Last week I gave thanks to someone who unknowingly was one of the people in my life who started me down my musical path. One of this week’s songs, Steve Curtis Chapman’s “Cinderella”, made me think about how we all connect to the different songs we hear. And it also made me remember that this time last year my series “Music Makes Me” started. Music affects our emotions in so many different ways. If you think about it, many things in our lives either blatantly or covertly are intertwined with music.
If you watch movies, they all have a crew whose job it is to write the music that plays in key parts of the shows. If you are a Star Wars fan, you recognize “The Imperial March” in the first few seconds it plays. Maybe Star Wars isn’t your thing, but you get pumped when “Gonna Fly Now” introduced in the first Rocky movie comes on the radio. Of course if action or fantasy movies aren’t your thing, perhaps music from romances like “My Heart Will Go On” or “Angel” are more recognizable. You horror film buffs would definitely recognize “Tubular Bells” or “Halloween” immediately. But it doesn’t stop with movies.
Television is the same way. Did you know that the long running show, Survivor, has it’s own soundtrack. Of course as soon as you heard their theme song play I am sure you would recognize it. I have never watched the Simpsons, I know crazy, but as soon as I heard their theme song I recognized it. And other shows theme songs like “I’ll Be There For You” or “Movin’ On Up” (for those of you older readers) are just as recognizable. Just for grins I googled two shows that I watch regularly now and I recognized the music from one of them. I’m sure I heard the music from the other, but it didn’t register as being from that show. You should do the same. This article isn’t about TV shows or movies though. This is an article that reflects on the very first article of this series.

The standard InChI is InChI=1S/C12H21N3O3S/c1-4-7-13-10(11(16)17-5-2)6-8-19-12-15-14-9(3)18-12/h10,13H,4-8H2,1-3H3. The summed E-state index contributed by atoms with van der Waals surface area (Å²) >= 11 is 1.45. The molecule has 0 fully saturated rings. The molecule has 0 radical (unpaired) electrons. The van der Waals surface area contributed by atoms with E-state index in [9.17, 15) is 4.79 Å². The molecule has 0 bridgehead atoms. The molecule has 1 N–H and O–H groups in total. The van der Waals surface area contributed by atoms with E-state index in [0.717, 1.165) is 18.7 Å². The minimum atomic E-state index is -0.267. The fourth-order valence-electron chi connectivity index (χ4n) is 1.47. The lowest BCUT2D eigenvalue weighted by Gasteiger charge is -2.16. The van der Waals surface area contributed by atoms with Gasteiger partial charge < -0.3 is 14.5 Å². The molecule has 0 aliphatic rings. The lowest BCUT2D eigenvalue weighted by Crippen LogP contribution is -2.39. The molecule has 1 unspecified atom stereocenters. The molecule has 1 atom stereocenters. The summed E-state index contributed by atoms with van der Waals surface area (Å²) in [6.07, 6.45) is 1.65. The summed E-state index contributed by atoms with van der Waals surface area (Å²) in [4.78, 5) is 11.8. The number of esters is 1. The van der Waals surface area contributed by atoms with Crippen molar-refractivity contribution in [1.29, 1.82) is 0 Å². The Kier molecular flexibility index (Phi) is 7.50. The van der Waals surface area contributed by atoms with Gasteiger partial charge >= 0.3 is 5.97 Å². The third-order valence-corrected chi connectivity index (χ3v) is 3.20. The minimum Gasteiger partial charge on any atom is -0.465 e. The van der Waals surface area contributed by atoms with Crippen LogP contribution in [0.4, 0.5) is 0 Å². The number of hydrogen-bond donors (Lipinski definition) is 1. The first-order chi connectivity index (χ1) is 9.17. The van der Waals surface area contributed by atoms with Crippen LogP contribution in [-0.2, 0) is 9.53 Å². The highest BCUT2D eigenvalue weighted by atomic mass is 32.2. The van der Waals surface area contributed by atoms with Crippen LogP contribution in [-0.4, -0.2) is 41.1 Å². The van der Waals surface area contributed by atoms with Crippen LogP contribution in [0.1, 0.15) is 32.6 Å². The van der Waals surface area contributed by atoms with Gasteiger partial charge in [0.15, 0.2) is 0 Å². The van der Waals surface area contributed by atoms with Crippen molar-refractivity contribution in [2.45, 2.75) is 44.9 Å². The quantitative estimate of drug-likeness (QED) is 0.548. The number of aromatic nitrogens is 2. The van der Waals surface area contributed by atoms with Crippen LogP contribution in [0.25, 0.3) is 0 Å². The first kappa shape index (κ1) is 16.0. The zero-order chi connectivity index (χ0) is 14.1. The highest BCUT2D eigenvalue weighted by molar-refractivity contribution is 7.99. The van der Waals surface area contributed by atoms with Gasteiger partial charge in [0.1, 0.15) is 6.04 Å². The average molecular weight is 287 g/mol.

My very first article was about the different songs that touched my life in various ways in the course of my life. I even created a playlist with that very first article I still have available on my Spotify account called “Story of Craig”. I am sure that if I were to do that exercise again some of the songs would change to reflect the past year of my life. As you know though, I am sharing songs regularly with my articles so this became a regular occurrence, but a part of my life. If you haven’t done something similar, I highly recommend making your own playlist. My personal recommendation is to think of various points in your life. Then think of a song that reminds you of that time and add it to your playlist.
For example, one point in my life would be when I was a rebellious teenager. Some of you I am sure can relate. A song that I thought captured that rebellious age was the song “Signs” by the Five Man Electrical Band. Or I could also think of important people in my life and songs that remind me of them. For example the song “Somewhere Over the Rainbow” will always make me think of my oldest daughter. At one point in her life she “lived” Dorothy every day starting the first thing in the morning. At that point she would wake up and from her crib let us know she was awake by saying “Uncle Henry, Auntie Em, I’m awake.” You can also think of songs that you love that may not be directly related to a memory, but that may be a challenge.
As I sit here writing this article, I tried doing just that. I started thinking of songs I love and almost every song I’d think of would have some kind of memory attached. Maybe the song didn’t bring back a significant memory, but none the less some sort of memory. But that’s the beauty of music isn’t it, to help us capture those moments in time, to bring us joy, or to comfort us in our times of sadness. And to wrap up this article I go back to the song “Cinderella”.
I can’t imagine losing a daughter like Steven Curtis Chapman. I love the song “Cinderella”, but inevitably I get choked up any time I hear it because of the story behind it. I can’t imagine the pain that Chapman experienced trying to perform it after his daughter’s death. I love though that he has started performing it again in a tribute to his daughter’s memory. How does this relate to our playlists? I think that songs that make us sad can help us to heal over time. So I would encourage you to include them in your playlist.
I want to thank those of you who have been reading my articles for the past year. And I also want to thank those of you that follow me daily on Spotify, Facebook or YouTube. I’d love to hear if you make your own music playlist and also to hear your “Cinderella” song. Until next week, if you’re a music lover, you can hear, see or learn about something new every day on my Facebook group, Spotify playlist or YouTube playlist. And as always, feel free to reach out and let me know about your favorite new musical discovery.